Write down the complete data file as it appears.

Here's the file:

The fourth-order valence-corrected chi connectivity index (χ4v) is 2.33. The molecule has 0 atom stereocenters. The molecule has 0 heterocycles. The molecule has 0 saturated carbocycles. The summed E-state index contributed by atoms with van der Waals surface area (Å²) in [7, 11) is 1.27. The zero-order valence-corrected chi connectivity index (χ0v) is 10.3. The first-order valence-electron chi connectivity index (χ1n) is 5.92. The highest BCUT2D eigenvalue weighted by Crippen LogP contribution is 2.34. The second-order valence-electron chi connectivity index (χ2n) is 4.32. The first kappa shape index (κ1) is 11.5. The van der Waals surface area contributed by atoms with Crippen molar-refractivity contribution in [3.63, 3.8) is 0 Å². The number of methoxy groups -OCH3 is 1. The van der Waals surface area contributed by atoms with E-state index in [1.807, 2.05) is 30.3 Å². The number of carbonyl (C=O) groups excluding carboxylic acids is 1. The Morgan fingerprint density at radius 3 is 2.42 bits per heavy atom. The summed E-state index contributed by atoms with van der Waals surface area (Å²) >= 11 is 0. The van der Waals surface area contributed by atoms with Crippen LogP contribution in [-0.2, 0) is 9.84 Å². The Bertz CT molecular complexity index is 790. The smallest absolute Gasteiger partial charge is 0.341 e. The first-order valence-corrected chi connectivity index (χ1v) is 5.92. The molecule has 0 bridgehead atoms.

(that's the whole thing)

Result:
The fourth-order valence-corrected chi connectivity index (χ4v) is 2.33. The molecule has 0 atom stereocenters. The molecule has 0 heterocycles. The molecule has 0 saturated carbocycles. The summed E-state index contributed by atoms with van der Waals surface area (Å²) in [7, 11) is 1.27. The zero-order valence-corrected chi connectivity index (χ0v) is 10.3. The first-order valence-electron chi connectivity index (χ1n) is 5.92. The highest BCUT2D eigenvalue weighted by Crippen LogP contribution is 2.34. The second-order valence-electron chi connectivity index (χ2n) is 4.32. The first kappa shape index (κ1) is 11.5. The van der Waals surface area contributed by atoms with Crippen molar-refractivity contribution in [3.63, 3.8) is 0 Å². The number of methoxy groups -OCH3 is 1. The van der Waals surface area contributed by atoms with E-state index in [1.807, 2.05) is 30.3 Å². The number of carbonyl (C=O) groups excluding carboxylic acids is 1. The Morgan fingerprint density at radius 3 is 2.42 bits per heavy atom. The summed E-state index contributed by atoms with van der Waals surface area (Å²) >= 11 is 0. The van der Waals surface area contributed by atoms with Crippen LogP contribution in [-0.2, 0) is 9.84 Å². The Bertz CT molecular complexity index is 790. The smallest absolute Gasteiger partial charge is 0.341 e. The first-order valence-corrected chi connectivity index (χ1v) is 5.92. The molecule has 0 bridgehead atoms.